Remember Enron and off-balance-sheet accounting scandals? The efforts to clean up these accounting practices are still in the works and are about to hit the world of commercial real estate—arguably at the worst possible time. The Financial Accounting Standards Board (FASB) (which is endowed with the power to decide U.S. generally accepted accounting principles) and its international counterpart, the International Accounting Standards Board (IASB) are hoping to enact a new lease accounting standard by 2013. The Securities and Exchange Commission in a 2005 report to Congress estimated that the current lease accounting standards which went into effect in 1976 allow tenants to keep about $1.25 trillion in future liabilities off-balance-sheet.
Currently, a lease may be shown on a tenant’s balance sheet as either a capital lease which is treated on the balance sheet much like a finance transaction or as an operating lease which is mostly off-balance sheet. The FASB and IASB believe that investors are not getting a full picture of a tenant’s obligations when the lease is treated as an operating lease because the lease payments are recognized as an expense when they are incurred or paid rather than all of the rental payments for the term appearing as a liability on the balance sheet.
One solution the FASB and IASB could have chosen (but did not) would be to treat all leases as capital leases for accounting purposes. Instead, the FASB and IASB decided that all leases are to be treated as capital leases, PLUS, tenants will now have to include in their liabilities not only the rent for the current term which the tenant is contractually obligated to pay, but will also include on the balance sheet contingent liabilities “that are more likely than not to occur”. It is the inclusion of these contingent liabilities that are the most controversial in the proposed changes.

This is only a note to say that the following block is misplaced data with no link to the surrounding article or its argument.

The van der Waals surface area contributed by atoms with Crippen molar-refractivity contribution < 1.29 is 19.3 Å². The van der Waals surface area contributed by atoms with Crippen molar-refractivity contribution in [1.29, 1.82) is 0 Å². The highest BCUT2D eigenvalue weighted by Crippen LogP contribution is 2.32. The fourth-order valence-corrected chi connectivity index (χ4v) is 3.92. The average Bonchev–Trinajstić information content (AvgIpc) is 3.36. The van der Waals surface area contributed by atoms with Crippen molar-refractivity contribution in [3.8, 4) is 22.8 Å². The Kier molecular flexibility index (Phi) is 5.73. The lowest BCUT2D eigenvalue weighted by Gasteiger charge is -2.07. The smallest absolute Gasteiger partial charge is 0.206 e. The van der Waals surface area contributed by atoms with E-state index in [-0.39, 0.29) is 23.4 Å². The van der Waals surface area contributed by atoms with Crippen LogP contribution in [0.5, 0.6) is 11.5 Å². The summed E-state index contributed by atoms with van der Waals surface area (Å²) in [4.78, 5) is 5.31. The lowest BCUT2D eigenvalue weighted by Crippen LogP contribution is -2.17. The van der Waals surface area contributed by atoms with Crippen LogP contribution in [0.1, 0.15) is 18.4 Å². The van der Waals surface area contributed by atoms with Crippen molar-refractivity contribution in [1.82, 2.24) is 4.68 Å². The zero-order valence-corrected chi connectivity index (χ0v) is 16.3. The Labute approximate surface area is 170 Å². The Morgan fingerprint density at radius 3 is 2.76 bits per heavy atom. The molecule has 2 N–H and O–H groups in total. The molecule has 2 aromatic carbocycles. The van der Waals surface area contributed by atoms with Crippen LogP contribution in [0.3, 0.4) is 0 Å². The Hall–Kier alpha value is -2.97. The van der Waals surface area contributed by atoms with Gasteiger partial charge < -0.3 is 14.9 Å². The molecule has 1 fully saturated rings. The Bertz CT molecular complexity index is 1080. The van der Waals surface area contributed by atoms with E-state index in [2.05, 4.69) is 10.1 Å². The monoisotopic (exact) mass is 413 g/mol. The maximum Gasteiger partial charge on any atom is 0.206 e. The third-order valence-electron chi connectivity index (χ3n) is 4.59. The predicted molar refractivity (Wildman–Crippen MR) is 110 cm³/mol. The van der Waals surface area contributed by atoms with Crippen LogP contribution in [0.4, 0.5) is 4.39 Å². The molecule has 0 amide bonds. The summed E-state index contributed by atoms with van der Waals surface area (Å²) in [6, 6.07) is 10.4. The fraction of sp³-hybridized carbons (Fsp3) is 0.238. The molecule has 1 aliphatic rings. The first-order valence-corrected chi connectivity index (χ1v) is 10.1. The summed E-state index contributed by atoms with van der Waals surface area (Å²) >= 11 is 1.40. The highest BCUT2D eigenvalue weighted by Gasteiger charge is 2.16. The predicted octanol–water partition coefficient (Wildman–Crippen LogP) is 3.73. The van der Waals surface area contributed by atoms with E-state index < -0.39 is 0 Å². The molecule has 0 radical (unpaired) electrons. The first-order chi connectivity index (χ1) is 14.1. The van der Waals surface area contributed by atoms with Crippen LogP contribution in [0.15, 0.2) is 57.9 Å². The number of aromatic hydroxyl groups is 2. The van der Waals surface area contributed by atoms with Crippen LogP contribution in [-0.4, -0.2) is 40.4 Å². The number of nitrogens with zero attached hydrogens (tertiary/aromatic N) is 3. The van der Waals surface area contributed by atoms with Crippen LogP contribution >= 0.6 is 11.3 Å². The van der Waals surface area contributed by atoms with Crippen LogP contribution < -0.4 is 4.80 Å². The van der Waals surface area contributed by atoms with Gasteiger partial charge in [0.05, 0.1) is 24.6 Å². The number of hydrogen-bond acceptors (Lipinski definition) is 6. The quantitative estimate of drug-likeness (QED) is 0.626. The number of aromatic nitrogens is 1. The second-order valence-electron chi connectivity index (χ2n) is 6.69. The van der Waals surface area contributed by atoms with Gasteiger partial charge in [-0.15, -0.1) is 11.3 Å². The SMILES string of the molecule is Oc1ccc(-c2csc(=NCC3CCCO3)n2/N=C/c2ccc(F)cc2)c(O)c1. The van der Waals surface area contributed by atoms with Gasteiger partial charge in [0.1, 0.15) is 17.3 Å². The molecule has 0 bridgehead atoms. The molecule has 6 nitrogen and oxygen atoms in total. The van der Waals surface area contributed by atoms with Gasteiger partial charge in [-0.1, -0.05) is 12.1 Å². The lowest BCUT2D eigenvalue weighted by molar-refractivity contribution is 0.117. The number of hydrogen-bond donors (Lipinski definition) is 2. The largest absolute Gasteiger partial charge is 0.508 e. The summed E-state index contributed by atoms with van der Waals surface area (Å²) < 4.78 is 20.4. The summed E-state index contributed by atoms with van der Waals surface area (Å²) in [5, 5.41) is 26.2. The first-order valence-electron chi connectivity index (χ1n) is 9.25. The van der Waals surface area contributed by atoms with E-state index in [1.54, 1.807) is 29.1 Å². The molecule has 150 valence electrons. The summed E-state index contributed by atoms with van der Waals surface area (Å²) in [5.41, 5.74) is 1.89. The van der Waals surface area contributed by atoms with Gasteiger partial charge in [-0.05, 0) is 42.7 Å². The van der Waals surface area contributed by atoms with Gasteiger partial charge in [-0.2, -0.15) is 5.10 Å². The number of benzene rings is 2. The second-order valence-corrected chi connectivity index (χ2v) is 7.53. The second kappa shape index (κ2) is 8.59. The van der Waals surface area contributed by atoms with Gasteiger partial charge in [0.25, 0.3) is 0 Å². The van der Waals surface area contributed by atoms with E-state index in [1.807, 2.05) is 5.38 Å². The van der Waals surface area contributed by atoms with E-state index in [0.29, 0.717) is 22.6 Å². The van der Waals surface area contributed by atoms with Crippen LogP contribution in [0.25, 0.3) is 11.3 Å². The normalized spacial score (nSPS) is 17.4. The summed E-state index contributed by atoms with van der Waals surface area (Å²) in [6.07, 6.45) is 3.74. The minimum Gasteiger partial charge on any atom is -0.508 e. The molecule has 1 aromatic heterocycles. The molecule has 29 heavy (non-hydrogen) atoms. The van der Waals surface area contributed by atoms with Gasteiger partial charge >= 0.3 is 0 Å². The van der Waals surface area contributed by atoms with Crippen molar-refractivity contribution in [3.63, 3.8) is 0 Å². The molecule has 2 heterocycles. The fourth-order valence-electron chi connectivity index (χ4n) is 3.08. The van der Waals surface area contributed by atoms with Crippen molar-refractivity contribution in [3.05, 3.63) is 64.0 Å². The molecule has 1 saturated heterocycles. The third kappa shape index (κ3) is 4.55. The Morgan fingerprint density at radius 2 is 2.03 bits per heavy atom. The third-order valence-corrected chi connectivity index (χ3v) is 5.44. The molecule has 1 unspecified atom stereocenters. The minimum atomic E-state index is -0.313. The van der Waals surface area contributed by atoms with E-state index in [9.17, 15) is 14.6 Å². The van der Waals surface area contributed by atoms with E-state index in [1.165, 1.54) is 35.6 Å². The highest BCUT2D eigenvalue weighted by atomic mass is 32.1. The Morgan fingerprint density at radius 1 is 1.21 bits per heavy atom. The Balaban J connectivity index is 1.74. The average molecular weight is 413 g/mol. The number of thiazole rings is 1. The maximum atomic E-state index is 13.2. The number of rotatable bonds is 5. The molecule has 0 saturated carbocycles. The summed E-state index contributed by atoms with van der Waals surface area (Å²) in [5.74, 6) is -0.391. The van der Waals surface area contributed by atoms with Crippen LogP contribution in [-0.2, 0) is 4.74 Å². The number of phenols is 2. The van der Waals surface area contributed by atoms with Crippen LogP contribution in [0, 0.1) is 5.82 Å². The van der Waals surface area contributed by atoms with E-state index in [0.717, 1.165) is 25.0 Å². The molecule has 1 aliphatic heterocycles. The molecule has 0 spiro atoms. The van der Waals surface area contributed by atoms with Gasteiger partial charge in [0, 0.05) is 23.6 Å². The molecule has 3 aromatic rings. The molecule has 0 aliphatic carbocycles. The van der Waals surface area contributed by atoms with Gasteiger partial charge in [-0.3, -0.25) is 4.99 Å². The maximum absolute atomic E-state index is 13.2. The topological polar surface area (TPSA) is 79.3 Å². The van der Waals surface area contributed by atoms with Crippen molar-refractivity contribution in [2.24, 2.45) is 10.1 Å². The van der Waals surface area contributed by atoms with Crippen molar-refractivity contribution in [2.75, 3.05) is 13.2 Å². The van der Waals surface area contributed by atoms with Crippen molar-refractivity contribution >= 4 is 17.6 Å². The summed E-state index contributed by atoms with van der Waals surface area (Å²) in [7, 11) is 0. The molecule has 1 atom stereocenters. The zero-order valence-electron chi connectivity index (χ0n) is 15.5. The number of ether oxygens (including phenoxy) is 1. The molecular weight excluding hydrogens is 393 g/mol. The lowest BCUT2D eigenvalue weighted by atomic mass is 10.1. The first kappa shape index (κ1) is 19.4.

Tenants argue that deciding which extension terms are more likely than not to occur is guess work. Further, placing extension terms on the balance sheet does not accurately reflex liabilities because the tenant has flexibility in whether or not to exercise the extension option and the rents are not a legal obligation unless and until the extension option is exercised. Thus, the liabilities will be artificially inflated to comply with the new standards. The International Council of Shopping Centers (ICSC) is requesting that the agencies provide a special exemption for shopping center leases and certain short term leases.
Patricia McConnell, a board member of the IASB notes that not including extension terms and contingent rents (e.g. percentage rents or overage rents) could result in some funny leases meant to keep the leverage shown on the balance sheet low: “The lease could be structured with a very short initial term but with many, many renewal options and/or a very small contractual rents but large, virtually guarantees contingent rents.”
There is no grandfathering, so leases existing as of the effective date will have to go on the balance sheet just like new leases. Tenants signing new leases should consider the effect of the new standards on their balance sheets and may wish to consider shorter lease terms. Rather than providing for an option to renew the lease, the tenant may negotiate a right of first refusal or right of first offer to lease the premises after the initial term. Further, some tenants may desire to purchase their real estate rather than continuing to lease since the balance sheet benefits will disappear when the new standards are enacted.